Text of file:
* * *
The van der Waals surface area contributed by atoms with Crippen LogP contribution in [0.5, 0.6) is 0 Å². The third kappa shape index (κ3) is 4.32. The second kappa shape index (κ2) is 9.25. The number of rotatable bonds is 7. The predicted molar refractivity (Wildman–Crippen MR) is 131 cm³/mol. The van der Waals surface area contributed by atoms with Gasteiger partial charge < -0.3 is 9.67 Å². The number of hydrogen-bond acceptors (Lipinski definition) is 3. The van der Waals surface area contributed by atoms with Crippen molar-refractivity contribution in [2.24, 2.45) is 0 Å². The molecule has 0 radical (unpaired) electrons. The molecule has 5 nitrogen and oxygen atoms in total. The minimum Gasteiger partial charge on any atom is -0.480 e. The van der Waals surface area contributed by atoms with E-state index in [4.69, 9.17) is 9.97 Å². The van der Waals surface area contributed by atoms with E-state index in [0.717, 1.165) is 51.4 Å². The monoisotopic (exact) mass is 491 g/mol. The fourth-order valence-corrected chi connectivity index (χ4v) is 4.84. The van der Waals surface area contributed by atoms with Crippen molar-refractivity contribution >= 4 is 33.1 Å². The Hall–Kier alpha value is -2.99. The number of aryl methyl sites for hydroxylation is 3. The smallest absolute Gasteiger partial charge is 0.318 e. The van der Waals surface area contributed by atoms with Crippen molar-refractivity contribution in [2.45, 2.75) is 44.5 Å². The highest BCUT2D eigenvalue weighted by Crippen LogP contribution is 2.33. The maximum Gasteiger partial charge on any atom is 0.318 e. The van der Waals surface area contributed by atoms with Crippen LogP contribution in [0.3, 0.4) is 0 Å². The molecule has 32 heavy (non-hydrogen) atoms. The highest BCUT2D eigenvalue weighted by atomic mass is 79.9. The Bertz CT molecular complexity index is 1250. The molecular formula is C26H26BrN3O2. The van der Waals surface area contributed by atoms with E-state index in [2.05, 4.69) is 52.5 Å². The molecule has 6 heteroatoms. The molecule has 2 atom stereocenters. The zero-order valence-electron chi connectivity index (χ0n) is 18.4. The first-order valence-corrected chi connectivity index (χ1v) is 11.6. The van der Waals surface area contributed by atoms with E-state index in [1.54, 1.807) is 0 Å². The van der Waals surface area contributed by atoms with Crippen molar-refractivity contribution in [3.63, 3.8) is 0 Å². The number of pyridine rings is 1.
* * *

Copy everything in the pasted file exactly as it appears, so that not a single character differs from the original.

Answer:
The van der Waals surface area contributed by atoms with Crippen LogP contribution in [0.5, 0.6) is 0 Å². The third kappa shape index (κ3) is 4.32. The second kappa shape index (κ2) is 9.25. The number of rotatable bonds is 7. The predicted molar refractivity (Wildman–Crippen MR) is 131 cm³/mol. The van der Waals surface area contributed by atoms with Gasteiger partial charge < -0.3 is 9.67 Å². The number of hydrogen-bond acceptors (Lipinski definition) is 3. The van der Waals surface area contributed by atoms with Crippen molar-refractivity contribution in [2.24, 2.45) is 0 Å². The molecule has 0 radical (unpaired) electrons. The molecule has 5 nitrogen and oxygen atoms in total. The minimum Gasteiger partial charge on any atom is -0.480 e. The van der Waals surface area contributed by atoms with E-state index in [4.69, 9.17) is 9.97 Å². The van der Waals surface area contributed by atoms with E-state index in [0.717, 1.165) is 51.4 Å². The monoisotopic (exact) mass is 491 g/mol. The fourth-order valence-corrected chi connectivity index (χ4v) is 4.84. The van der Waals surface area contributed by atoms with Crippen molar-refractivity contribution >= 4 is 33.1 Å². The Hall–Kier alpha value is -2.99. The number of aryl methyl sites for hydroxylation is 3. The smallest absolute Gasteiger partial charge is 0.318 e. The van der Waals surface area contributed by atoms with Crippen molar-refractivity contribution in [2.45, 2.75) is 44.5 Å². The highest BCUT2D eigenvalue weighted by Crippen LogP contribution is 2.33. The maximum Gasteiger partial charge on any atom is 0.318 e. The van der Waals surface area contributed by atoms with Crippen LogP contribution in [0.3, 0.4) is 0 Å². The molecule has 32 heavy (non-hydrogen) atoms. The highest BCUT2D eigenvalue weighted by atomic mass is 79.9. The Bertz CT molecular complexity index is 1250. The molecular formula is C26H26BrN3O2. The van der Waals surface area contributed by atoms with E-state index in [2.05, 4.69) is 52.5 Å². The molecule has 6 heteroatoms. The molecule has 2 atom stereocenters. The zero-order valence-electron chi connectivity index (χ0n) is 18.4. The first-order valence-corrected chi connectivity index (χ1v) is 11.6. The van der Waals surface area contributed by atoms with E-state index in [1.54, 1.807) is 0 Å². The van der Waals surface area contributed by atoms with Crippen molar-refractivity contribution in [3.63, 3.8) is 0 Å². The number of pyridine rings is 1.